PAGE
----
Evidence-based guidelines enable optimal treatment of common low-back pain (Update)

While scientific evidence suggests that less is typically more when it comes to diagnosing and treating low-back pain in the US, the number of expensive imaging exams and surgeries done on patients continues to rise, according to researcher Dr. Scott Forseen. Credit: Phil Jones, Georgia Health Sciences University Photographer

While scientific evidence suggests that less is typically more when it comes to diagnosing and treating low-back pain in the U.S., the number of expensive imaging exams and surgeries done on patients continues to rise, researchers say.

More than 25 percent of American adults report at least one episode of acute low-back pain in the past three months and the annual total price tag is about $100 billion, according to a study in an issue of the Journal of the American College of Radiology focusing on health care reform.

"For the great majority of patients, you watch them closely for a month, use conservative measures and they tend to do a lot better at significantly less cost," said Dr. Scott E. Forseen, neuroradiologist at the Medical College of Georgia at Georgia Health Sciences University and the study's corresponding author. "Studies also show that once you seek imaging, such as a magnetic resonance study, you are more likely to also seek some type of surgical intervention." In fact, rates of back surgery in the U.S. are about 40 percent higher than in other developed countries.

Forseen and co-author Dr. Amanda S. Corey, a neuroradiologist at Emory University Hospital in Atlanta, put together a set of diagnosis and treatment guidelines based on the overwhelming evidence that high-tech images and back surgeries don't improve outcomes for most patients.

Exceptions include the red flags for new back pain, such as in a breast cancer patient, where it could signal the cancer has spread; a patient with a fever, indicating a significant infection is to blame; in the elderly, where osteoporosis can result in compression fractures that can paralyze; or following trauma. But for most people with an occasional bout of non-specific low back pain, even with some accompanying nerve pain, tingling and muscle numbness, careful observation along with over-the-counter pain medication and targeted physical activity, may be all the doctor needs to order, Forseen said. If problems persist past four weeks, other measures, including imaging, may be beneficial.

These types of evidence-based clinical practice guidelines are a hallmark of health care reform and will drive future practice and payment. While many related professional organizations, such as the American Pain Society and American College of Physicians, have published fairly consistent guidelines, the diagnosis and treatment of low-back pain in the U.S. remains inconsistent, with little consensus among physicians about what does work.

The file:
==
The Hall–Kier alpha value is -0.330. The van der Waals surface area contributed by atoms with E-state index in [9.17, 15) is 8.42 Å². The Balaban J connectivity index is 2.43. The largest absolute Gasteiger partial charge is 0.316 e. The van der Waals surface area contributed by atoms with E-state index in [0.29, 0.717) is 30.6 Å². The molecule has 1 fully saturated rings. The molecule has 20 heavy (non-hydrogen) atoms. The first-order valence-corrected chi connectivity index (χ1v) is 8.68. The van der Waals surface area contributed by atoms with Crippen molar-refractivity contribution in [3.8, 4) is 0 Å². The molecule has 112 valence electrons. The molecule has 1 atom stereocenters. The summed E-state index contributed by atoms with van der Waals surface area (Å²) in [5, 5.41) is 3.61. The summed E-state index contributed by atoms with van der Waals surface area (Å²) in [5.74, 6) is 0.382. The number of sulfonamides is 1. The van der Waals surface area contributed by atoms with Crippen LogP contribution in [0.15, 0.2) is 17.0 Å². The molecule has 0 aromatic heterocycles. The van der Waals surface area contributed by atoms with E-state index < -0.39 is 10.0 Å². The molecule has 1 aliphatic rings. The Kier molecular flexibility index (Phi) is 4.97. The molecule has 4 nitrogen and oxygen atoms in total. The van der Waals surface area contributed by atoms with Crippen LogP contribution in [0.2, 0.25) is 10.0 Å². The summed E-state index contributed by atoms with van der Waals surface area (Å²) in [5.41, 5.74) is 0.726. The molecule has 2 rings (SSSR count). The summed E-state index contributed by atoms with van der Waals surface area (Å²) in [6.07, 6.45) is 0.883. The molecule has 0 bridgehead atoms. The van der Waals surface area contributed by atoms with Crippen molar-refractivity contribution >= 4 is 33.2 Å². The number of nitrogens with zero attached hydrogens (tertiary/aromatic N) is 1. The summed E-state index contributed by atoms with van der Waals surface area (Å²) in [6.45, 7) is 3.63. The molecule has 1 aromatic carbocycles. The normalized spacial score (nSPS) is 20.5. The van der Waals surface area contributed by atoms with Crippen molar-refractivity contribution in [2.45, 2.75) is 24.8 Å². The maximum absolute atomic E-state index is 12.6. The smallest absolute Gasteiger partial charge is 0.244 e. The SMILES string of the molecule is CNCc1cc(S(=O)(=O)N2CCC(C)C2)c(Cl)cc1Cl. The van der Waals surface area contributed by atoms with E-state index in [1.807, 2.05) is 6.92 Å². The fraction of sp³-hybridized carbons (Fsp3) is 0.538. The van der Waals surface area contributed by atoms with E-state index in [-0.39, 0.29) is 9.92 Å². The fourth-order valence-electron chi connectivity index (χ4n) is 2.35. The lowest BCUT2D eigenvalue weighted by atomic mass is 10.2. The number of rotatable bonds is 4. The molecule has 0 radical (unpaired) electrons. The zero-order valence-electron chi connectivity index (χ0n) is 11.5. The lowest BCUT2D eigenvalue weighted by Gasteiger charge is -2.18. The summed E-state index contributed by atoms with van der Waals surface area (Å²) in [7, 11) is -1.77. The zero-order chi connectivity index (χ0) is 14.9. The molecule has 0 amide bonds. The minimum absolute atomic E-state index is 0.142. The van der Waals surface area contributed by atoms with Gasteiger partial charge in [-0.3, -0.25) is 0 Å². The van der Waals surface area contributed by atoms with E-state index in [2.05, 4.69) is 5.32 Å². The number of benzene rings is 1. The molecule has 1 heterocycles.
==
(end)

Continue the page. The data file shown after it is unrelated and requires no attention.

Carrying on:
Forseen and Corey worked to make the best practices easily accessible to physicians in a variety of practice settings. Their decision support tools can be incorporated, for example, into an electronic medical record system that sends an unobtrusive reminder of the best practices or even blocks physicians from ordering tests considered inappropriate, Forseen said.

"A physician wants to order a lumbar MRI for a patient with low-back pain and the electronic medical record will respond: Please note that for nonspecific low-back pain conservative measures and no image are recommended," Forseen said. Some apps even pull up the original studies on which guidelines are based. On the other end of the spectrum, the information can be converted into a simple flow chart. Some insurance carriers are already waiving their preauthorization requirements for expensive tests such as an MRI, when these evidence-based clinical practice guidelines are followed.

"These are expensive exams," Forseen said of MRIs, which can cost several thousand dollars. "It's one thing to do an expensive exam that might change your life, but the data does not show that imaging early affects the outcome for the majority of these patients. However, it does dramatically affect the cost." As a neuroradiologist, Forseen is a proponent of appropriate imagining and when a red flag patient presents, MRI is considered the best initial imaging tool, he said.

Common causes of low back pain include weak stomach and back muscles, obesity, inactivity, sitting for long periods at work stations or simply the wrong random movement. "You bend down and hit that right angle and feel a twinge," Forseen said. On the other end of the spectrum, muscle strain resulting from strenuous physical activity can be the culprit. Forseen notes there are no known side effects for an MRI, unless a contrast medium is used to enhance images. The studies, which utilize large magnets to produce images, cannot be performed on individuals with implanted devices such as pacemakers.

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